NASW took part in a joint effort to highlight the needs of America's children and families with the national "Step Up for Kids Day" on September 16.
NASW was among the sponsors of a national press conference in Washington, DC, hosted by Every Child Matters.
NASW member Michael Petit is president and founder of the organization. He and other supporters called upon senators John McCain and Barack Obama to address the needs of children during their presidential campaigns.
"The plight of millions of American children living on the knife's edge today may be the single biggest issue that is not getting the attention it deserves in the 2008 election and related coverage," said Petit, author of "Homeland Insecurity."
"Research is clear that the negative factors now weighing down on these at-risk kids will require billions of taxpayer dollars to address," he said. "If we instead had a comprehensive national policy to protect our children, those wasted federal tax dollars could be used in a constructive way to promote good health, healthy child development, and stronger communities." Petit noted that a recent UNICEF report found that the U.S. ranks 20th in child well-being among the 21 rich democracies.
NASW Executive Director Elizabeth J. Clark was a speaker at the press conference. She cited how important it is for the federal government to invest in child assistance programs so that millions of children will not have to wonder "where they will eat again, where they will sleep, when they will go to school and if they will be able to go to the doctor if they are sick."
Clark noted that she has met with many social workers who have dedicated their careers to serving those living in poverty, and in particular, children at risk.
"We know that 13 million children live below the poverty line," Clark said. "We also know that another 16 million children are living in low-income households."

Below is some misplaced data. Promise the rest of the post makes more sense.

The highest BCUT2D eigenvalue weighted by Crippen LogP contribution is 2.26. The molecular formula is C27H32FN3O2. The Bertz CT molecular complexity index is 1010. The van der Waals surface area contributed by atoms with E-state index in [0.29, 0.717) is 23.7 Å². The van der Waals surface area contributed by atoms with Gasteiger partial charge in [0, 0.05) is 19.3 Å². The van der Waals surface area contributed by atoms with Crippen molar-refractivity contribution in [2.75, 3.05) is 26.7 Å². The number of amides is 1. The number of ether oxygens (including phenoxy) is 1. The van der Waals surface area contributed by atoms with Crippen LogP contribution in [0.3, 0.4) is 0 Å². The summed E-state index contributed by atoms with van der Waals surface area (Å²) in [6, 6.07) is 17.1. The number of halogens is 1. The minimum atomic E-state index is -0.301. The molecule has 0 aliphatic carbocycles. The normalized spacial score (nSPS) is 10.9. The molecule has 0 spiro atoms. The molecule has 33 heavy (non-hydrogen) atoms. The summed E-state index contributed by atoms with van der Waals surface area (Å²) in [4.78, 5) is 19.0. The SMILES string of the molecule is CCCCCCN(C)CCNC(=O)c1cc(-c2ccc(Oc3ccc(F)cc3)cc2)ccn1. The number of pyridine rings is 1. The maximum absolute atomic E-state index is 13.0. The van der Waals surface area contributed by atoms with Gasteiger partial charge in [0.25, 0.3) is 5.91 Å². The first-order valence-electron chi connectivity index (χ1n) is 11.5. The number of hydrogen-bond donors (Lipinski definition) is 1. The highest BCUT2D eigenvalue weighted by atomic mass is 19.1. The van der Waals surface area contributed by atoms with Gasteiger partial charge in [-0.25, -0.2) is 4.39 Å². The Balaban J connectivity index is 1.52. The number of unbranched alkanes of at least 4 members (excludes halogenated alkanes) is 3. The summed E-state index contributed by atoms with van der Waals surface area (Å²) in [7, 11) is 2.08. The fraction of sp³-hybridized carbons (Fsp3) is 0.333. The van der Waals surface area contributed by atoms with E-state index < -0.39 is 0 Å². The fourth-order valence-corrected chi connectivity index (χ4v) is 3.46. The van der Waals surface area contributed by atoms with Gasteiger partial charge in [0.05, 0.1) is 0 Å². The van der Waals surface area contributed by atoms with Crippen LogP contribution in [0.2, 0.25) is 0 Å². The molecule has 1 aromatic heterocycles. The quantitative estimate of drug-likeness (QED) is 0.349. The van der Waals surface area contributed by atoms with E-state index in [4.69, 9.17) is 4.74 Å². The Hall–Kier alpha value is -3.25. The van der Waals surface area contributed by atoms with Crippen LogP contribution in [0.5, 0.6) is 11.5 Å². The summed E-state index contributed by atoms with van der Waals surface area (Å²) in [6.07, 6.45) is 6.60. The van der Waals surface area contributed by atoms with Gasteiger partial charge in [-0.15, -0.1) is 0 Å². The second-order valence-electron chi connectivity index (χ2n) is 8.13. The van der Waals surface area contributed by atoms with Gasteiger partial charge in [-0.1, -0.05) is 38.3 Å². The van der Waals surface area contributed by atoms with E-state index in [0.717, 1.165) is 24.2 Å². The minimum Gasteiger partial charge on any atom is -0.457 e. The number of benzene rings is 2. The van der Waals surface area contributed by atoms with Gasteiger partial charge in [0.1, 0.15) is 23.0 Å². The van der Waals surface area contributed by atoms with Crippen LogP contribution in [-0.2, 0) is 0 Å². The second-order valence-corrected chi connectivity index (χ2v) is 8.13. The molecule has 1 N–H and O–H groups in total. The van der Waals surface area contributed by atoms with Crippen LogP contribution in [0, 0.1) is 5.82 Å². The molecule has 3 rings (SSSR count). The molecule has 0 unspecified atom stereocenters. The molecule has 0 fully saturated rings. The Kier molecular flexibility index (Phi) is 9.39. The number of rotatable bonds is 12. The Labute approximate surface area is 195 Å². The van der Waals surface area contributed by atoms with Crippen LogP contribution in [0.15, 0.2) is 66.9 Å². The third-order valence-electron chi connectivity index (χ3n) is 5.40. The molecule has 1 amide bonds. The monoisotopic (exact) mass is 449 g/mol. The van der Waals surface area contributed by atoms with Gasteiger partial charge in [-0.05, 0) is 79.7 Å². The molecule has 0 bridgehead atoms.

Clark said she has witnessed firsthand how families and children in some of the nation's poorest areas live. "I was struck by the enormous needs of the rural poor, who are nearly invisible to society because they are hidden from us," she said. "We don't know about it, so we don't think about it."
The executive director said that while government programs such as Social Security and Medicare have helped reduce the number of older people living in poverty, children need the same considerations.
"Because we have not provided comparable programs to all children, the cycle of poverty continues," she said. "As society's safety net, social workers by necessity must serve children and their families, and connect them to the resources and supports that they need."
Clark said it would be far less costly to society to invest in policies that help families compared to the expense incurred assisting those that fall at or below the poverty level. The presidential candidates need to make children and families a priority in their platforms and keep their promises after the election, she added.
Other speakers at the press conference included Renee Jenkins, president of the American Academy of Pediatrics and Jim Hmurovich, president and CEO of Prevent Child Abuse America.
The candidates were sent a letter signed by the leaders of national organizations supporting Step Up for Kids Day. Among the questions they wanted the senators to address were:
- More than 8 million children have no health insurance in the U.S. How do you propose to ensure that children grow up healthy and have access to comprehensive health care?
- More than 3 million children nationwide were reported abused and neglected in 2006. What are your plans to keep all children safe from violence in their homes, schools and communities?
- Millions of children lack access to early education opportunities. What is your position on early care and education, including preparing children for kindergarten?
In addition to the event in Washington, DC, Every Child Matters officials said organizers in nearly every state hosted a Stand Up for Kids Day event at their state capitols and other areas.